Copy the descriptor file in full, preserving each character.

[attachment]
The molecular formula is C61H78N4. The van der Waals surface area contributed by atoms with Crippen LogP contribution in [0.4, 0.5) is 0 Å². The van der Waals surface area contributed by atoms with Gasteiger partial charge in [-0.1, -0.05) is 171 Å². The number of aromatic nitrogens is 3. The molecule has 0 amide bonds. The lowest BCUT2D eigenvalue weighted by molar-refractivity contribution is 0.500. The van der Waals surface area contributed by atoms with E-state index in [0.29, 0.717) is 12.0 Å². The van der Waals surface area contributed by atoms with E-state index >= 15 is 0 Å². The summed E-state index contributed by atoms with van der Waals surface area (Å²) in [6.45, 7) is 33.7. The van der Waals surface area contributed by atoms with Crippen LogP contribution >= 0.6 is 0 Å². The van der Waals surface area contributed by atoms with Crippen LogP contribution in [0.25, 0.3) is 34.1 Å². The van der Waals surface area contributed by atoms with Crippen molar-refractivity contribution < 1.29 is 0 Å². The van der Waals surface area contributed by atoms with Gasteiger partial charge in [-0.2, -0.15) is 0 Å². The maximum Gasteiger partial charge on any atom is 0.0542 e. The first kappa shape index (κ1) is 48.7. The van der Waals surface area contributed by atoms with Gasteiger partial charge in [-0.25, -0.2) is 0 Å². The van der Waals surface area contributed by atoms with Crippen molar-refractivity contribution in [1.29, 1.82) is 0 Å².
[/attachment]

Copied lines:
The molecular formula is C61H78N4. The van der Waals surface area contributed by atoms with Crippen LogP contribution in [0.4, 0.5) is 0 Å². The van der Waals surface area contributed by atoms with Gasteiger partial charge in [-0.1, -0.05) is 171 Å². The number of aromatic nitrogens is 3. The molecule has 0 amide bonds. The lowest BCUT2D eigenvalue weighted by molar-refractivity contribution is 0.500. The van der Waals surface area contributed by atoms with E-state index in [0.29, 0.717) is 12.0 Å². The van der Waals surface area contributed by atoms with E-state index >= 15 is 0 Å². The summed E-state index contributed by atoms with van der Waals surface area (Å²) in [6.45, 7) is 33.7. The van der Waals surface area contributed by atoms with Crippen LogP contribution >= 0.6 is 0 Å². The van der Waals surface area contributed by atoms with Crippen LogP contribution in [0.25, 0.3) is 34.1 Å². The van der Waals surface area contributed by atoms with Crippen molar-refractivity contribution < 1.29 is 0 Å². The van der Waals surface area contributed by atoms with Gasteiger partial charge in [-0.2, -0.15) is 0 Å². The maximum Gasteiger partial charge on any atom is 0.0542 e. The first kappa shape index (κ1) is 48.7. The van der Waals surface area contributed by atoms with Gasteiger partial charge in [-0.25, -0.2) is 0 Å². The van der Waals surface area contributed by atoms with Crippen molar-refractivity contribution in [1.29, 1.82) is 0 Å².